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Big Thicket Messenger - Local News
Stories Added - August 2009
Copyright 2008 - Polk County Publishing Company

Commissioner Staples announces $2 million for non-profit organizations
Big Thicket Messenger - August 2009

Agriculture Commissioner Todd Staples today announced $2 million in grants is available for non-profit organizations to purchase excess produce resulting from overproduction. The funds are available through the Texas Department of Agriculture’s Texans Feeding Texans: Surplus Agricultural Products Grant Program, which awards non-profit organizations funds to purchase and donate agricultural products to food banks or any charitable organization that feeds hungry Texans.
“Many Texas families are challenged right now, and they’ve turned  to local food banks for support,” Commissioner Staples said. “This grant program will assist our state’s food banks in offering families a helping hand through these tough times.”
Organizations interested in the Texans Feeding Texans: Surplus Agricultural Products Grant Program can submit proposals for up to $1 million per year if they have been assisting charitable organizations for at least five years. Last year, the Texas Food Bank Network was able to acquire and distribute 10.2 million pounds of food to Texas families, thanks to this program.
Applications must be submitted by August 17. For more information about the program or to apply for the grants, contact Mindy Fryer at (512) 463-6908 or grants@TexasAgriculture .gov.
More on Hunger in Texas
Nearly one in five Texas adults and one in four children are food insecure (source: Capital Area Food Bank of Texas)
Texas has the third highest rate of food insecurity in the country. (Source: USDA and Food Research and Action Center).
From 2005 to 2007, 14.8% of Texas households, or 1.2 million people, did not have access to enough food to fully meet basic needs at all times, during this same time period, 23% of Texas children were also food insecure. (source: Feeding America).

Economic Development Grants available
Agriculture Commissioner Todd Staples is pleased to announce the Texas Department of Agriculture is accepting applications for the Texas Capital Fund, a program that provides more than $10 million in competitive awards each year to cities for infrastructure improvements,  real estate acquisition and other enhancements that will recruit businesses and create jobs.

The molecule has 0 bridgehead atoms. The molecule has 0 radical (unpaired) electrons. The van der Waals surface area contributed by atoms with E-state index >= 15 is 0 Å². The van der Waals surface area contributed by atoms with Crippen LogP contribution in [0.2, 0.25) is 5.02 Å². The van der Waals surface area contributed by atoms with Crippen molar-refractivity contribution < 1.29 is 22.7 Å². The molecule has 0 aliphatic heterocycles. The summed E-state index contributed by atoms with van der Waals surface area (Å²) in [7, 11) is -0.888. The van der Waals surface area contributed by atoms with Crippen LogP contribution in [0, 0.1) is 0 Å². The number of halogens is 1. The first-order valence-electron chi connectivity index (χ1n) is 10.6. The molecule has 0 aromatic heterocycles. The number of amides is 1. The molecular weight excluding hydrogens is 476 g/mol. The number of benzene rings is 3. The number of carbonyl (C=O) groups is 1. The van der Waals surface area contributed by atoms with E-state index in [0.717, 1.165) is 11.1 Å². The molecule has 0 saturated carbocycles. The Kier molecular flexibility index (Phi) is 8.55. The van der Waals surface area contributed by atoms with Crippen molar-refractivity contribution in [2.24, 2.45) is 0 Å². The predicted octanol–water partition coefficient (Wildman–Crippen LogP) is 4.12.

“The Texas Capital Fund assists in bringing jobs to communities and boosts economic development for a region,” Commissioner Staples said. “These grants are a good investment in rural Texas, and I urge city leaders across the state to take advantage of this important opportunity.”
The Texas Capital Fund provides funding for economic development projects such as establishing and expanding businesses that create jobs in rural Texas. These funds are awarded under four different programs: Infrastructure Development, Real Estate Development, Main Street Improvements and Downtown Revitalization, Infrastructure Development awards may be used for projects that include water and sewer lines, road improvements, fiber optic lines and railroad spurs. Real Estate Development awards may be used to acquire, construct or rehabilitate buildings. Main Street Improvements and Downtown Revitalization programs provide grants to non-entitlement cities for the purpose of renovating or constructing sidewalks, lighting, drainage and other infrastructure elements in downtown areas.
Normally, the maximum award is $750,000, but the program also funds two $1 million “jumbo” awards each year. The higher dollar amount is available for larger projects that create more jobs.
Applications for the Texas Capital Fund program will be accepted through September 1, 2009. For program details and eligibility requirements, visit TDA’s web site at www.TexasAgriculture.gov. and search Texas Capital Fund, or call the toll-free Rural Assistance line at (877) 428-7848.

New Wildlife Initiative
GO TEXAN brand adds state’s abundance of outdoor activities to its promotion of Texas culture
Agriculture Commissioner Todd Staples is pleased to announce the newly established GO TEXAN Wildlife Initiative, which targets businesses and organizations that focus on wildlife recreation, is now accepting memberships.
“We’re excited about this opportunity to promote businesses and organizations that are based around Texas’ diverse and extensive wildlife resources,” Commissioner Staples said. “There is nothing more Texan than enjoying the great outdoors. It just makes good sense to combine our award-winning marketing campaign with what makes our state special – our impressive wildlife activities. So, Go Hunt, Go Fish, GO TEXAN.